GUELPH, Ontario December 12, 2013 - University of Guelph News Release - A new state-of-the-art microscope is expected to help University of Guelph researchers find ways to fight bacterial infections and discover unique biological materials for a variety of uses.
Prof. John Dutcher, Department of Physics, will use a $163,143 grant from the Canada Foundation for Innovation to purchase a new atomic force microscope.
Dutcher’s research group will use the instrument for imaging and mechanical measurements of biopolymers, biological structures and bacterial cells, all at the molecular level.
“Microscopes are rapidly evolving, and this one, which is the latest and greatest of them, will provide better stability and resolution that will allow us to get a better understanding of the properties of these systems,”<.blockquote>
said Dutcher, holder of the Canada Research Chair in Soft Matter and Biological Physics.
“For example, we’ll be able to not only collect high-resolution images of bacterial cell surfaces but also to press on the cells to determine how they respond to antimicrobial agents.”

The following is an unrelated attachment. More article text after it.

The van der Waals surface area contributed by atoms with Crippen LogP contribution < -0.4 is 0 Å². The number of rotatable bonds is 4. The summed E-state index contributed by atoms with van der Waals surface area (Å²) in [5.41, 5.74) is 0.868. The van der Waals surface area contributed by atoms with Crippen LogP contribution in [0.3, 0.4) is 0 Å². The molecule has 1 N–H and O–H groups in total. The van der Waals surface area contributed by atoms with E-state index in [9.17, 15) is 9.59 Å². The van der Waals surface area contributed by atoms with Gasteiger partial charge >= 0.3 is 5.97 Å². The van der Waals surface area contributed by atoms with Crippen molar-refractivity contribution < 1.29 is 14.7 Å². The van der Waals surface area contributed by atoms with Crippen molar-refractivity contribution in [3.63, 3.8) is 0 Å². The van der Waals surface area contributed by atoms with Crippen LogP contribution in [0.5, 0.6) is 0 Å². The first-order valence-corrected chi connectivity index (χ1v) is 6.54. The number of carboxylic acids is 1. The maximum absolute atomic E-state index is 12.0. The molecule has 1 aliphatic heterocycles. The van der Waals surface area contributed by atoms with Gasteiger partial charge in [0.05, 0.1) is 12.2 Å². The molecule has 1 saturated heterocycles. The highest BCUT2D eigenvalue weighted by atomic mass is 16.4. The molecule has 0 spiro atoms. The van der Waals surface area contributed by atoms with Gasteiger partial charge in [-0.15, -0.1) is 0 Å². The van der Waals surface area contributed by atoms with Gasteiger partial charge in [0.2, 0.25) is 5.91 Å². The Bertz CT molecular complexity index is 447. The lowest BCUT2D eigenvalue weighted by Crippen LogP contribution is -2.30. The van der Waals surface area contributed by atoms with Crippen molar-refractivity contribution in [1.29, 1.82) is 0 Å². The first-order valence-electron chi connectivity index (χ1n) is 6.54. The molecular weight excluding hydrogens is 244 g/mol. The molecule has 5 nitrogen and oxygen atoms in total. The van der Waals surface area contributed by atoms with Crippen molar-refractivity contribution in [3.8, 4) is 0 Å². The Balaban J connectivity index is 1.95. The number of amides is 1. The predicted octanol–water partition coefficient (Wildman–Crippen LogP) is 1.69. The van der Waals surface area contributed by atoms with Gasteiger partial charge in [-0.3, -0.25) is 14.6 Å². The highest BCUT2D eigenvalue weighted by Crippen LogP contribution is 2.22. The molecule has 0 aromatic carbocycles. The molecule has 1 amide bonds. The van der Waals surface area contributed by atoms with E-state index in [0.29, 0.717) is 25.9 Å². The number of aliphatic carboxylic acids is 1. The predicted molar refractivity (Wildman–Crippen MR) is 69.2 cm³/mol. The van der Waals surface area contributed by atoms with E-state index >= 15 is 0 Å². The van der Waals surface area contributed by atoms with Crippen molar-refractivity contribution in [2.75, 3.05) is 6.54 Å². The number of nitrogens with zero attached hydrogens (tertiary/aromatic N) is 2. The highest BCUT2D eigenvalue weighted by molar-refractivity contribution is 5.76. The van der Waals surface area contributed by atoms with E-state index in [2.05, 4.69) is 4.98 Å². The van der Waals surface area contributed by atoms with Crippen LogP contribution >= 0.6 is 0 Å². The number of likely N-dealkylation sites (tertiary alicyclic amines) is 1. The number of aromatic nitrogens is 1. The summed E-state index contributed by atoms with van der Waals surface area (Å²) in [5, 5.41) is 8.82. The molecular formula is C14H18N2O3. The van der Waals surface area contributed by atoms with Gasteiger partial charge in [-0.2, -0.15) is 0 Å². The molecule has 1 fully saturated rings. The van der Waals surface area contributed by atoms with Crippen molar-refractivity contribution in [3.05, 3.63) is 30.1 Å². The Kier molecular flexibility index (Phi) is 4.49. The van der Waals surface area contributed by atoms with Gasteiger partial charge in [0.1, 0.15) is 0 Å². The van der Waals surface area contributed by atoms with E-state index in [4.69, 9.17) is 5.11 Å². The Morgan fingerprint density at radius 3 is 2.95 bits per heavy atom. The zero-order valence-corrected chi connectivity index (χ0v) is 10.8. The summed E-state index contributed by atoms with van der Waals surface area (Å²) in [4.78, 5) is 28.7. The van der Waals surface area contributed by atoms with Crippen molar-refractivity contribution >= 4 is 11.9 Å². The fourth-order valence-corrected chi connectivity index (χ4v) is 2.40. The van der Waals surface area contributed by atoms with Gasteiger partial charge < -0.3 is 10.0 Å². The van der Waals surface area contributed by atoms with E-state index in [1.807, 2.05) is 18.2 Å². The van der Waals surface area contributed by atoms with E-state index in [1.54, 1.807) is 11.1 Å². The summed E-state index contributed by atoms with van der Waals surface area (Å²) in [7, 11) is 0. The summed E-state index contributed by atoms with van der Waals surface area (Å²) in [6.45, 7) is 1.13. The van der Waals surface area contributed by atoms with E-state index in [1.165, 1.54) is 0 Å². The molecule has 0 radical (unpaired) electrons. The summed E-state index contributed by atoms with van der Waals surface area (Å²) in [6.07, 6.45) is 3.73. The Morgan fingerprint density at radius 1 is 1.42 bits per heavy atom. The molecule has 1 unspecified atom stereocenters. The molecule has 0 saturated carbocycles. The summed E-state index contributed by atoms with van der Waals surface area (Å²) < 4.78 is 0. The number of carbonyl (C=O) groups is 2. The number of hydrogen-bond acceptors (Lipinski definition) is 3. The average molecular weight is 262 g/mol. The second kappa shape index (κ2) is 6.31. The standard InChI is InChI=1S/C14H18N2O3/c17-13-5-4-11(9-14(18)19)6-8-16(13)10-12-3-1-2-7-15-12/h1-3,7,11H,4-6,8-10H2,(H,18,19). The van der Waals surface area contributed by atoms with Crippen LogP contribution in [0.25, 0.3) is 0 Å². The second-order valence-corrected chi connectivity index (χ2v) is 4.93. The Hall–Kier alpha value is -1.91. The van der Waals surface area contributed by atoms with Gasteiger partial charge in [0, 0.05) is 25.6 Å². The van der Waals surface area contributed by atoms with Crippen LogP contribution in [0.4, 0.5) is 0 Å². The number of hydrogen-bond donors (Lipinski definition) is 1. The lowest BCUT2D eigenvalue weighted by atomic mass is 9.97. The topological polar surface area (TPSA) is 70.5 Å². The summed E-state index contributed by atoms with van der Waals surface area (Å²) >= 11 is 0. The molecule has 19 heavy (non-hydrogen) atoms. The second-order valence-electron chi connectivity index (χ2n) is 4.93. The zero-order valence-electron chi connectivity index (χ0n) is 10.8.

Dutcher said this work may help to identify new treatments for bacterial strains that have developed antimicrobial resistance.
“Bacterial resistance to commonly used or over-used antimicrobials is an emerging, serious problem that can lead to life-threatening infections, so it is crucial that we understand their properties as soon as possible.
“If we can determine how antimicrobials work, and how quickly they act, we can contribute an important piece to this complicated puzzle.”
He works with researchers across the University, including the Department of Chemistry and the Department of Molecular and Cellular Biology.
Integrated with his lab’s existing microscopes, such as a custom-built, surface-sensitive fluorescence microscope, the new instrument will give his team a more comprehensive picture.
“You can’t use just one technique to measure complex biological systems. This microscope will provide complementary information that will give us more insight into the properties of biological cells and biomaterials,” Dutcher said.
His atomic force microscopy facility has already led to the discovery of a new natural nanoparticle since developed for use in cosmetics formulations.
“What we’re able to do in the lab can lead to applications in the real world, such as improving health and well-being and personal care products.”
Dutcher hopes to install the new microscope by summer 2014.